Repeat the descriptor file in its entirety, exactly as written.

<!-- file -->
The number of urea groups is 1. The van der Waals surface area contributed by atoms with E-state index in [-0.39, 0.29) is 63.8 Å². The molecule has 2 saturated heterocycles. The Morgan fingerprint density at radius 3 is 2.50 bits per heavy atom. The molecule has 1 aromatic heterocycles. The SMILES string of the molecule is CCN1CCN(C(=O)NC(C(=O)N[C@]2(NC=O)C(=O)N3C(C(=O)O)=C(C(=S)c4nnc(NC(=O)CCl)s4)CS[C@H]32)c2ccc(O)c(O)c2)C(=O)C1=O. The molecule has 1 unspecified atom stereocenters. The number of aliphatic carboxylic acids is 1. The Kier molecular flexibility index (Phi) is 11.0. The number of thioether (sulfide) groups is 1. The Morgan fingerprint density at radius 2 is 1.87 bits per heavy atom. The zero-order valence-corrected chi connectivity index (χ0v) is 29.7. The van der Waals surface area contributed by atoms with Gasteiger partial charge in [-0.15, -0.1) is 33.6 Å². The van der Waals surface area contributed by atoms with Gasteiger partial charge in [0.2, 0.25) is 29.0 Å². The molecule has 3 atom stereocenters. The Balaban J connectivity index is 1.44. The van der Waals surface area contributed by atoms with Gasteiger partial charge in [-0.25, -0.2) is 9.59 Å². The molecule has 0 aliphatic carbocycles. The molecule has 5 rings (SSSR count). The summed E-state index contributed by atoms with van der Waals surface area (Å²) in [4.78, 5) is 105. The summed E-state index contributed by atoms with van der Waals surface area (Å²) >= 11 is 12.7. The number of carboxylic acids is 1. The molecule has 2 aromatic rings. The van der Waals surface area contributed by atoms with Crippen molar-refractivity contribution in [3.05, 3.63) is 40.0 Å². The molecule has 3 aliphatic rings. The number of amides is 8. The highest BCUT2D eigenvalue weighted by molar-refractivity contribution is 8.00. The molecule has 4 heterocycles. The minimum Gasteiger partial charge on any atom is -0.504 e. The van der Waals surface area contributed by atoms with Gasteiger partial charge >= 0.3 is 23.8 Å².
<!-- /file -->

The number of urea groups is 1. The van der Waals surface area contributed by atoms with E-state index in [-0.39, 0.29) is 63.8 Å². The molecule has 2 saturated heterocycles. The Morgan fingerprint density at radius 3 is 2.50 bits per heavy atom. The molecule has 1 aromatic heterocycles. The SMILES string of the molecule is CCN1CCN(C(=O)NC(C(=O)N[C@]2(NC=O)C(=O)N3C(C(=O)O)=C(C(=S)c4nnc(NC(=O)CCl)s4)CS[C@H]32)c2ccc(O)c(O)c2)C(=O)C1=O. The molecule has 1 unspecified atom stereocenters. The number of aliphatic carboxylic acids is 1. The Kier molecular flexibility index (Phi) is 11.0. The number of thioether (sulfide) groups is 1. The Morgan fingerprint density at radius 2 is 1.87 bits per heavy atom. The zero-order valence-corrected chi connectivity index (χ0v) is 29.7. The van der Waals surface area contributed by atoms with Gasteiger partial charge in [-0.15, -0.1) is 33.6 Å². The van der Waals surface area contributed by atoms with Gasteiger partial charge in [0.2, 0.25) is 29.0 Å². The molecule has 3 atom stereocenters. The Balaban J connectivity index is 1.44. The van der Waals surface area contributed by atoms with Gasteiger partial charge in [-0.25, -0.2) is 9.59 Å². The molecule has 0 aliphatic carbocycles. The molecule has 5 rings (SSSR count). The summed E-state index contributed by atoms with van der Waals surface area (Å²) in [4.78, 5) is 105. The summed E-state index contributed by atoms with van der Waals surface area (Å²) >= 11 is 12.7. The number of carboxylic acids is 1. The molecule has 2 aromatic rings. The van der Waals surface area contributed by atoms with Crippen molar-refractivity contribution in [3.05, 3.63) is 40.0 Å². The molecule has 3 aliphatic rings. The number of amides is 8. The highest BCUT2D eigenvalue weighted by molar-refractivity contribution is 8.00. The molecule has 4 heterocycles. The minimum Gasteiger partial charge on any atom is -0.504 e. The van der Waals surface area contributed by atoms with Gasteiger partial charge >= 0.3 is 23.8 Å².